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CHAP. 10
also records whether the area has backing storage on disk
assigned, and if so, where. Text segments use the executable binary as backing
storage and memory-mapped files use the disk file as backing storage. Other areas,
such as the stack, do not have backing storage assigned until they have to be paged
A top-level memory descriptor,
, gathers information about all virtu-
al-memory areas belonging to an address space, information about the different
segments (text, data, stack), about users sharing this address space, and so on. All
elements of an address space can be accessed through their memo-
ry descriptor in two ways. First, they are organized in linked lists ordered by virtu-
al-memory addresses. This way is useful when all virtual-memory areas need to be
accessed, or when the kernel is searching to allocated a virtual-memory region of a
specific size. In addition, the
entries are organized in a binary
‘‘red-black’’ tree, a data structure optimized for fast lookups. This method is used
when a specific virtual memory needs to be accessed.
By enabling access to ele-
ments of the process address space via these two methods, Linux uses more state
per process, but allows different kernel operations to use the access method which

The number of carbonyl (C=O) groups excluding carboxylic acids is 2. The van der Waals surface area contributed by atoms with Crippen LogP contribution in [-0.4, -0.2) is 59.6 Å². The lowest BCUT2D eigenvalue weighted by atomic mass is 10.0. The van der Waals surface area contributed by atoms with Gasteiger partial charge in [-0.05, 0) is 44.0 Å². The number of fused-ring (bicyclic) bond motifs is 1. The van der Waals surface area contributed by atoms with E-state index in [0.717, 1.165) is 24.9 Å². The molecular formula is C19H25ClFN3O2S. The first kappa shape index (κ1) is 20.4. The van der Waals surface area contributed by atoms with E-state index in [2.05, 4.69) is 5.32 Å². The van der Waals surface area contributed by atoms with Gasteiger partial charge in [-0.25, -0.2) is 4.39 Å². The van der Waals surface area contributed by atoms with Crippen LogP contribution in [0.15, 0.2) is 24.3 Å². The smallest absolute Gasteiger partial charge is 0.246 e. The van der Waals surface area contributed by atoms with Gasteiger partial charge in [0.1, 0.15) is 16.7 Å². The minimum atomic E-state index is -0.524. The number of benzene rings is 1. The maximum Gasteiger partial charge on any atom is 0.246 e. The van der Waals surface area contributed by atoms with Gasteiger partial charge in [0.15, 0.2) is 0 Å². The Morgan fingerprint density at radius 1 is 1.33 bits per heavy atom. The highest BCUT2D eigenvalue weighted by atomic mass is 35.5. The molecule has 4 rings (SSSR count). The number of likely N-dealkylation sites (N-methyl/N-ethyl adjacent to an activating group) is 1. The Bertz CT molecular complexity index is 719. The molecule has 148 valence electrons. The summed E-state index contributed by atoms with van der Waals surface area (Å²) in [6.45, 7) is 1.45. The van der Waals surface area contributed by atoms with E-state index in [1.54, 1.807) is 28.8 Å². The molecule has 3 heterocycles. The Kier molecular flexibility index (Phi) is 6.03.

is more efficient for the task at hand.
10.4.4 Paging in Linux
Early UNIX systems relied on a
swapper process
to move entire processes be-
tween memory and disk whenever not all active processes could fit in the physical
memory. Linux, like other modern UNIX versions, no longer moves entire proc-
esses. The main memory management unit is a page, and almost all memory-man-
agement components operate on a page granularity. The swapping subsystem also
operates on page granularity and is tightly coupled with the
page frame reclaim-
ing algorithm
, described later in this section.
The basic idea behind paging in Linux is simple: a process need not be entirely
in memory in order to run. All that is actually required is the user structure and the
page tables.
If these are swapped in, the process is deemed ‘‘in memory’’ and can
be scheduled to run. The pages of the text, data, and stack segments are brought in
dynamically, one at a time, as they are referenced.
If the user structure and page
table are not in memory, the process cannot be run until the swapper brings them
Paging is implemented partly by the kernel and partly by a new process called
page daemon
The page daemon is process 2 (process 0 is the idle proc-
ess—traditionally called the swapper—and process 1 is
shown in
Fig. 10-11).
Like all daemons, the page daemon runs periodically.
Once awake, it
looks around to see if there is any work to do.
If it sees that the number of pages
on the list of free memory pages is too low, it starts freeing up more pages.
Linux is a fully demand-paged system with no prepaging and no working-set
concept (although there is a call in which a user can give a hint that a certain page

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